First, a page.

Your messaging should also communicate that your organization is concerned about how your stakeholders are being impacted and, how you are working to address those concerns.

When using social media for communication, after your initial response, it is recommended that you offer other means of communicating than just social media. This could be a phone number to contact your communications team, an email address or, the URL for your website. This additional information will also help communicate that your organization is being as transparent as possible with updates on your support of the response.

3. Preparedness include practice. Once you’ve developed your crisis communications plan, identified your stakeholders and pre-developed your messaging templates, now it’s time to put the plan to the test. Don’t do all the building of the communication vehicle and never test drive it until an actual crisis. In crisis response, we know that even the best written plan needs to be tested to identify any gaps or obstacles that might impact our ability to support when the time comes. Testing the plan can also identify roles or responsibilities that may need to be reassigned as well.

A good place to start would be initially as an exercise involving only the communications team. This could be kicked off with a notification to the team that a crisis situation has been reported. Have one or more scenarios pre-identified to provide to the team and see how quickly and efficiently they can use the plan to develop the social media postings for the various channels. Review the messages for clarity of information and communication of the appropriate sentiment from the organization.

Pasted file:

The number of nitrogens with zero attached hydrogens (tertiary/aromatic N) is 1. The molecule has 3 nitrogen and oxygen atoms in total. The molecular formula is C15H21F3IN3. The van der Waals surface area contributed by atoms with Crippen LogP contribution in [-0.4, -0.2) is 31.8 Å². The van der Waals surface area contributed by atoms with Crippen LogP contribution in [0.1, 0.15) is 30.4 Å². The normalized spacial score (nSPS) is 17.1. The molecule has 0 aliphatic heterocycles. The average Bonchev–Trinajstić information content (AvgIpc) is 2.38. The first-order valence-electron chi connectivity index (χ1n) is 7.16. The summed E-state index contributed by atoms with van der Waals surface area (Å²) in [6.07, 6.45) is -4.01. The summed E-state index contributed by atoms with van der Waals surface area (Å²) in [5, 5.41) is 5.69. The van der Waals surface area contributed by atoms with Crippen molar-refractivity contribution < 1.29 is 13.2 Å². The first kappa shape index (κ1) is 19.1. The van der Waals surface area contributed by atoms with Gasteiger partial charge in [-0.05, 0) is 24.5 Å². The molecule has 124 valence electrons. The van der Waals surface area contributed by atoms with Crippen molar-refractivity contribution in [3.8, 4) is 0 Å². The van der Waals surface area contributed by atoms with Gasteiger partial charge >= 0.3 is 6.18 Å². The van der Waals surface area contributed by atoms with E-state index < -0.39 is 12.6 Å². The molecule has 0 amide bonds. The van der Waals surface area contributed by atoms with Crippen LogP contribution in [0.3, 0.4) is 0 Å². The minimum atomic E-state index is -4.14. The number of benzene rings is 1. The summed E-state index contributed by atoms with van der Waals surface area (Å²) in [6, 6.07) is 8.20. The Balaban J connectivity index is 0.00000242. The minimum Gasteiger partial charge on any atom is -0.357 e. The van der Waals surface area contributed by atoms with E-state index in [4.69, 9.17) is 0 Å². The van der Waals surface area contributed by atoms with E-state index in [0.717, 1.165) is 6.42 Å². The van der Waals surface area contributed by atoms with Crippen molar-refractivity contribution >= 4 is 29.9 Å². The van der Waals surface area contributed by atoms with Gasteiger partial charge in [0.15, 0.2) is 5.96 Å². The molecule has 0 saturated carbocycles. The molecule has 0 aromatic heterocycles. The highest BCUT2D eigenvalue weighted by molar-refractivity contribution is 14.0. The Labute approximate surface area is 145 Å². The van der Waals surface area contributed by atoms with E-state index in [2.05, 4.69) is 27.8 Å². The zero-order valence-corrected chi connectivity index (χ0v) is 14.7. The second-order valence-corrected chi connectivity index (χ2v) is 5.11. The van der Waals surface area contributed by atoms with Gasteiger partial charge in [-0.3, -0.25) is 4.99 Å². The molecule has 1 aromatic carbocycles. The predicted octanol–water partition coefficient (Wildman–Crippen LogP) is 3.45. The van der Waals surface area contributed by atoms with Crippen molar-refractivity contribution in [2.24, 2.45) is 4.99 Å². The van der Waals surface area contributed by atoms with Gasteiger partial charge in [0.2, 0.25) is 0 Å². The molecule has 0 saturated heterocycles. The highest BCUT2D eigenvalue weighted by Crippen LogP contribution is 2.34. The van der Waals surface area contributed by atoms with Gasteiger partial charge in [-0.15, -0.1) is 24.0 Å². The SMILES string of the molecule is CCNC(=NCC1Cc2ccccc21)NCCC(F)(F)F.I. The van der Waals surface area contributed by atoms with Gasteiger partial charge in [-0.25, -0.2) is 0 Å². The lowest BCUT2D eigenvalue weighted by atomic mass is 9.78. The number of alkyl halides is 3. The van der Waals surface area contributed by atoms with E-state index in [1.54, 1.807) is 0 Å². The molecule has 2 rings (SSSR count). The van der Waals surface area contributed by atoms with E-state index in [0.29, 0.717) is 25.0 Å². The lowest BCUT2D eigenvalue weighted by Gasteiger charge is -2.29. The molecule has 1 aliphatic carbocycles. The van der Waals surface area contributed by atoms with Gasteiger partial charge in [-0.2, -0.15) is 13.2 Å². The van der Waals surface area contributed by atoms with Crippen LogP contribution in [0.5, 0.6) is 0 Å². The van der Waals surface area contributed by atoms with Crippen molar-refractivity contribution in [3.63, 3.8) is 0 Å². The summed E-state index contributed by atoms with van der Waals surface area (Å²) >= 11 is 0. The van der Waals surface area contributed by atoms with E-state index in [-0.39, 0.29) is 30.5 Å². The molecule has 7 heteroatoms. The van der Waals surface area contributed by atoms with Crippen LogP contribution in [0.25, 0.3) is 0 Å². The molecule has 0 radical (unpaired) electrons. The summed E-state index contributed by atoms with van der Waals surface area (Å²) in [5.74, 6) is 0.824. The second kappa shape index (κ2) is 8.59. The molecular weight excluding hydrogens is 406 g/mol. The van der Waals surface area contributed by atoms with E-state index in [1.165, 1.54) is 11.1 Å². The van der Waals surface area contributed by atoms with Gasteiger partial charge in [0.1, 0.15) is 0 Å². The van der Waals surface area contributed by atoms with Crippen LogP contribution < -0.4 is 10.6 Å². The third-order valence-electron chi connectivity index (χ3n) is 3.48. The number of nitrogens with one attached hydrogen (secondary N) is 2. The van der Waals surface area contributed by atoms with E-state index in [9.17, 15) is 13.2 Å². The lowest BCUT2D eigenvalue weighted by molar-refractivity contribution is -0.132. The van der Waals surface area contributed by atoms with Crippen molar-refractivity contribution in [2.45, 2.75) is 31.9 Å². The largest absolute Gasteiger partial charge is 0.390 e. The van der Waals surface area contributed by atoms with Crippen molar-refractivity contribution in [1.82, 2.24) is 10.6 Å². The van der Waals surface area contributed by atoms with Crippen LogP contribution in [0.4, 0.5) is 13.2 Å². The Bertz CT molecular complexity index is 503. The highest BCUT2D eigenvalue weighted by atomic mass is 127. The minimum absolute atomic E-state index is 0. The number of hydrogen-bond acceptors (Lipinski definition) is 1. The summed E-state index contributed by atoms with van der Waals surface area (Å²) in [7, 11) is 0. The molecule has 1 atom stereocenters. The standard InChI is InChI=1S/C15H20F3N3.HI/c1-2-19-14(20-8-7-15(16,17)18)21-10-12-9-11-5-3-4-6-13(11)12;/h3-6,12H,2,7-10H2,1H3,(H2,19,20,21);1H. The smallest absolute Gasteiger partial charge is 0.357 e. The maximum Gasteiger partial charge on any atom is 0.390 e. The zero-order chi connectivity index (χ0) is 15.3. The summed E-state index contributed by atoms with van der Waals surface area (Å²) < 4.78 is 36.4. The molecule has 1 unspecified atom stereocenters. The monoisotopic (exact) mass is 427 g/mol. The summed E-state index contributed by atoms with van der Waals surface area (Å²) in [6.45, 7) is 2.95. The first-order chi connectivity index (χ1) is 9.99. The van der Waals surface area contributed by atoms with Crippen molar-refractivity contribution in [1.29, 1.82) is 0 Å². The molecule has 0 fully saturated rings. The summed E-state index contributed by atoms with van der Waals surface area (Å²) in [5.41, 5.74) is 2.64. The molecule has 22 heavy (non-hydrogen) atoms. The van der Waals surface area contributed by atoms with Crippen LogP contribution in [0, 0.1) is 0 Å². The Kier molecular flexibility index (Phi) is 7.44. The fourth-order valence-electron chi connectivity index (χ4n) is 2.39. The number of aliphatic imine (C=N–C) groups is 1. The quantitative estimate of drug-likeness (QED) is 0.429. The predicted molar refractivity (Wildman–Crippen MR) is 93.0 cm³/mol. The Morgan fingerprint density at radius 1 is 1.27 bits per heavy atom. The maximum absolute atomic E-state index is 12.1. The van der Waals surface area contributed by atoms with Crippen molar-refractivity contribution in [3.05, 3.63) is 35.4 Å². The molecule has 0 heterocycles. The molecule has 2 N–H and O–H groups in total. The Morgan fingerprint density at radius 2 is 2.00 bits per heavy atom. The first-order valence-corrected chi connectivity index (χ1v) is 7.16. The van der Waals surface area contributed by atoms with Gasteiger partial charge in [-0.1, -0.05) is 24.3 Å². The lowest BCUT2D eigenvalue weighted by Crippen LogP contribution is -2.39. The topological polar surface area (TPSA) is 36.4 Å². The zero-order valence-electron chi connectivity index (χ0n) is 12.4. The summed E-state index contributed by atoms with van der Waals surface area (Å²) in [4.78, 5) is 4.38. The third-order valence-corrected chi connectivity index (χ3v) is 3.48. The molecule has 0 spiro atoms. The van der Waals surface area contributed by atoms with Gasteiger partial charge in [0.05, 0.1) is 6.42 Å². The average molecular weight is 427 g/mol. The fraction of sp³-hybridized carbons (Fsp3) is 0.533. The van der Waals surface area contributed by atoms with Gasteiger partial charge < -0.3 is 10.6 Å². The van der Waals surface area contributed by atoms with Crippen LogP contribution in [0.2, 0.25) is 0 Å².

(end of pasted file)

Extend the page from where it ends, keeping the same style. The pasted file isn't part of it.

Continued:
The next test of the plan should be to include this process in your annual tabletop exercise. This will help everyone to see how the information that is being shared in the emergency command center is being utilized to communicate with your stakeholders (both external and internal). By including this in the annual exercise, you will also be able to identify if there are any bottlenecks that will slow down the communications team’s ability to receive information and provide updates on the response.

The immediacy nature of social media offers you a public forum to speak to your stakeholders, acknowledge your awareness of the situation and, inform them of your current response. It also will be a means to direct them to additional resources for updates on the response. It will also provide your communications team with information on issues they need to address in upcoming messages and will provide your spokesperson with a better understanding of the sentiment that is being experienced by those impacted.

You can communicate so much information, to so many people, with so few words. Why wouldn’t you be using the powerful communication tool that is social media?

Vivian Marinelli is senior director of crisis management services at FEI Behavioral Health.